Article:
Nora Gold has written a book, Fields of Exile (2014 Dundurn), that is unique in many ways. It provide layer upon layer of insight into various conundrums, both within her novel and within herself as well.
I was asked to review her book. The one thing I was told – indeed, it was all I needed to be told to make me want to read and review it – was that it is the first novel that deals with the rising swell of anti-Israel hatred on western campuses.
And it does. It does that very well.
But the book does much more. It provides a glimpse into the hearts and minds of those whom many in the unconflicted pro-Israel world simply cannot fathom: the leftist Israelis and/or other Jews who, nonetheless, actually love Israel. I am not talking about the faux lovers of Israel, the ones who call themselves “pro-peace and pro-Israel.” I am also excluding all the others who only criticize Israel, never those with whom Israel is locked in combat, and only criticize Israel, never praise her unless she makes major concessions or appeases her enemies, and then only briefly, until the next sacrifice is demanded.
Nora Gold and her Fields of Exile protagonist – Judith Gallanter – both love Israel fervently. And both hate and protest against the “Occupation.”
Judith, an olah, has returned to Canada because her father is dying. Shortly after Judith made aliyah her mother died and Judith wasn’t there. She could not do the same thing to her father. Then, just before her father dies, she promises him she will stay in Canada and get her Master’s degree in social work, so that she can be ably employed and independent in Israel when she returns.
What happens at the social work school and the surprise and betrayal Judith feels when Israel is considered the single worst form of evil on the planet, is something many Israel supporters will understand.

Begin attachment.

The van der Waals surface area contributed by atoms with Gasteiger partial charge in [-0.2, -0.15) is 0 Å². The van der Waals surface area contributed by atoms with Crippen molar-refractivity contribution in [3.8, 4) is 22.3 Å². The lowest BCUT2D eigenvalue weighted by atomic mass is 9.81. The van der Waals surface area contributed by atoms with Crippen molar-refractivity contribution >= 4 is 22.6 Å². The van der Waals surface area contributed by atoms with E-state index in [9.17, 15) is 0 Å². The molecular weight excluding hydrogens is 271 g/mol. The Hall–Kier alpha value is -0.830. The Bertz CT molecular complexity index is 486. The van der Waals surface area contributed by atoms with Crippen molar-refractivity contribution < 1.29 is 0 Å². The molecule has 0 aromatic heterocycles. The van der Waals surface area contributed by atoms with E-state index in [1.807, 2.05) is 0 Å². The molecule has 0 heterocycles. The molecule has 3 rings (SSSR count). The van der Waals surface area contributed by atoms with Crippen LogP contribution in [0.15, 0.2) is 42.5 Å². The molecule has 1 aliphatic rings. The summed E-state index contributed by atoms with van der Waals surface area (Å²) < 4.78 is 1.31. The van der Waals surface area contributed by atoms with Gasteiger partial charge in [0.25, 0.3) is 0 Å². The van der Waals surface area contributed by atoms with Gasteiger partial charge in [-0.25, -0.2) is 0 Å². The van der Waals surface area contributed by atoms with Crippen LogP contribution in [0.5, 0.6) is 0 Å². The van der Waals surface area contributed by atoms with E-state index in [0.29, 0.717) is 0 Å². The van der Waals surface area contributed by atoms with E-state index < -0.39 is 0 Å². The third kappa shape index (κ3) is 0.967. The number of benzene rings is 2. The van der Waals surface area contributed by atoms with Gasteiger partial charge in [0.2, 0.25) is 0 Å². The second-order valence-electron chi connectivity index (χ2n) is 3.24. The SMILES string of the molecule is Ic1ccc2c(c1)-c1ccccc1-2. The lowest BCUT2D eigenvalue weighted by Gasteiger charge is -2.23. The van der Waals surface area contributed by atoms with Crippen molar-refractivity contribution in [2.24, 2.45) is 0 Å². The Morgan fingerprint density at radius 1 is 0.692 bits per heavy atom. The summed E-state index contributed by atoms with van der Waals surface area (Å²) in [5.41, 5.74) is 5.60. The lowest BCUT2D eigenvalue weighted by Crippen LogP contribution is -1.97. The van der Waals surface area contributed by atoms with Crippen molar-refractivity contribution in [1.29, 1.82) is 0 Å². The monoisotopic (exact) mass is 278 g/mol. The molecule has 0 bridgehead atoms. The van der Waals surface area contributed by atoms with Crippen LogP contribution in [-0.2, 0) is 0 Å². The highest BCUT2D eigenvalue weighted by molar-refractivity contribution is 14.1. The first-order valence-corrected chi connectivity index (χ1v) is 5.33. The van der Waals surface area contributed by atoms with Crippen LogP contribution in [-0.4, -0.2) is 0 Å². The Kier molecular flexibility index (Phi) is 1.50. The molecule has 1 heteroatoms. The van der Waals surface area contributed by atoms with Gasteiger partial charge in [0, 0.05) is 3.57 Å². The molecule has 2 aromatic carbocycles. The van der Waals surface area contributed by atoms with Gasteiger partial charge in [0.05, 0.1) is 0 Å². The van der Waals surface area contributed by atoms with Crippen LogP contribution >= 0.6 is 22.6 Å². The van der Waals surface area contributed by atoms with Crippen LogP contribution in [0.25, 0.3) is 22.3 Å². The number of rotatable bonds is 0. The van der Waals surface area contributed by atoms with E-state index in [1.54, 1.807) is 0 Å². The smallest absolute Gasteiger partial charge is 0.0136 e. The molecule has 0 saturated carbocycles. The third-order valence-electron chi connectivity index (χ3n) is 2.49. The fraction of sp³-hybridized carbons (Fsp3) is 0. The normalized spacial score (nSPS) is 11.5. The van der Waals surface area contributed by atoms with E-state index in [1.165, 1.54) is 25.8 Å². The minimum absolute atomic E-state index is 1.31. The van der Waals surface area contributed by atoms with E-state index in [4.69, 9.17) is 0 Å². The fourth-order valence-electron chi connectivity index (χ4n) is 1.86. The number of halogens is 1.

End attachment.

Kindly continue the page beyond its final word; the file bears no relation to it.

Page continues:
What is different is that Judith also despises the “occupation.” And so does the author. But Judith and Gold really, truly love Israel, identify with Israel and only feel fully alive and connected to and in Israel.
That’s the part that is so hard for many to understand.
Here is where Judith reveals her visceral connection to the land of Israel. She speaks about it as one does a family member who has imperfections but nonetheless is beloved:
Because her love for Israel is something like that. Unconditional. The way many people love their family members. You know all their faults, but still you love them. There are things about Israel she can’t stand. At the top of the list, the occupation, and this government’s treatment of Palestinians. (another definition of domestic violence: domestic policies that are violent.) But it doesn’t matter: Israel is her love. I am my beloved’s and beloved is mine.
Judith explains how that feeling coursed through her, connecting her soul to the land:
In Canada she’d always found geography and history boring, scoring low on her high-school leaving exams in both these subjects. But in Israel she was fascinated by every mountain range, by every excavated tell or Biblical battlefield. Because it was hers. It was about her people, and it told the story of what had happened to them, and therefore to her.
The story in Fields of Exile is multi-layered. The characters are richly drawn, with subtleties in many of the minor characters that make you want to know not only how Judith’s life unfolds, but also that of her social work classmates and her Israeli friends.
Fields of Exile is, in addition to a love story between a woman and the Jewish state, a modern love story between the protagonist and her pragmatic lawyer significant other. One whose significance grows, despite his straight-forward refusal to move to Israel and that, in spite of his less ambiguous support for the Jewish state and the very policies Judith finds repugnant.